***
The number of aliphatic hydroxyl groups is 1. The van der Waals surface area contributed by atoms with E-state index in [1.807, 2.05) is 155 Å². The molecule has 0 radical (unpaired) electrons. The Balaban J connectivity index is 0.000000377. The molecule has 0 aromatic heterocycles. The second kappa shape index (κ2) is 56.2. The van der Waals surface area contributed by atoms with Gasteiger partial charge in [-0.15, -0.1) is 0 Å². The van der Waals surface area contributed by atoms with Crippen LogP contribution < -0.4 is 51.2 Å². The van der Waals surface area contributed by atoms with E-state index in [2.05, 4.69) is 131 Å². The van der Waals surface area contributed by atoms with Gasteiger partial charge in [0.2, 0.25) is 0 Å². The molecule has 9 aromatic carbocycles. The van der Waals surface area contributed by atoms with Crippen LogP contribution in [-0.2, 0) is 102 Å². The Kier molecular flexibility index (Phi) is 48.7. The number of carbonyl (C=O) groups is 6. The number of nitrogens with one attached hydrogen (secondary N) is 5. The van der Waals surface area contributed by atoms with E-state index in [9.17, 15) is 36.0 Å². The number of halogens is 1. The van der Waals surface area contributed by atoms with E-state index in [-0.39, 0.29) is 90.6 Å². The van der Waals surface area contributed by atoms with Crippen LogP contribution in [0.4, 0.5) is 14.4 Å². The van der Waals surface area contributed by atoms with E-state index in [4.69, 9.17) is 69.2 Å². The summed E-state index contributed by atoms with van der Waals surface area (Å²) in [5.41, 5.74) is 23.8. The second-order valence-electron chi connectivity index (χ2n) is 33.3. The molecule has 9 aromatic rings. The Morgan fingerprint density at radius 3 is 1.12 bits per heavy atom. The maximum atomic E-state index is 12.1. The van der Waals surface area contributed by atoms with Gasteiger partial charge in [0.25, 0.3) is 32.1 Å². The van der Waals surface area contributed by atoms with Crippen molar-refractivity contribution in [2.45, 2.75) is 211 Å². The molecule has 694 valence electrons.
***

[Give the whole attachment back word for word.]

The number of aliphatic hydroxyl groups is 1. The van der Waals surface area contributed by atoms with E-state index in [1.807, 2.05) is 155 Å². The molecule has 0 radical (unpaired) electrons. The Balaban J connectivity index is 0.000000377. The molecule has 0 aromatic heterocycles. The second kappa shape index (κ2) is 56.2. The van der Waals surface area contributed by atoms with Gasteiger partial charge in [-0.15, -0.1) is 0 Å². The van der Waals surface area contributed by atoms with Crippen LogP contribution < -0.4 is 51.2 Å². The van der Waals surface area contributed by atoms with E-state index in [2.05, 4.69) is 131 Å². The van der Waals surface area contributed by atoms with Gasteiger partial charge in [0.2, 0.25) is 0 Å². The molecule has 9 aromatic carbocycles. The van der Waals surface area contributed by atoms with Crippen LogP contribution in [-0.2, 0) is 102 Å². The Kier molecular flexibility index (Phi) is 48.7. The number of carbonyl (C=O) groups is 6. The number of nitrogens with one attached hydrogen (secondary N) is 5. The van der Waals surface area contributed by atoms with E-state index in [9.17, 15) is 36.0 Å². The number of halogens is 1. The van der Waals surface area contributed by atoms with E-state index in [-0.39, 0.29) is 90.6 Å². The van der Waals surface area contributed by atoms with Crippen LogP contribution in [0.4, 0.5) is 14.4 Å². The van der Waals surface area contributed by atoms with E-state index in [4.69, 9.17) is 69.2 Å². The summed E-state index contributed by atoms with van der Waals surface area (Å²) in [5.41, 5.74) is 23.8. The second-order valence-electron chi connectivity index (χ2n) is 33.3. The molecule has 9 aromatic rings. The Morgan fingerprint density at radius 3 is 1.12 bits per heavy atom. The maximum atomic E-state index is 12.1. The van der Waals surface area contributed by atoms with Gasteiger partial charge in [0.25, 0.3) is 32.1 Å². The van der Waals surface area contributed by atoms with Crippen molar-refractivity contribution in [2.45, 2.75) is 211 Å². The molecule has 694 valence electrons.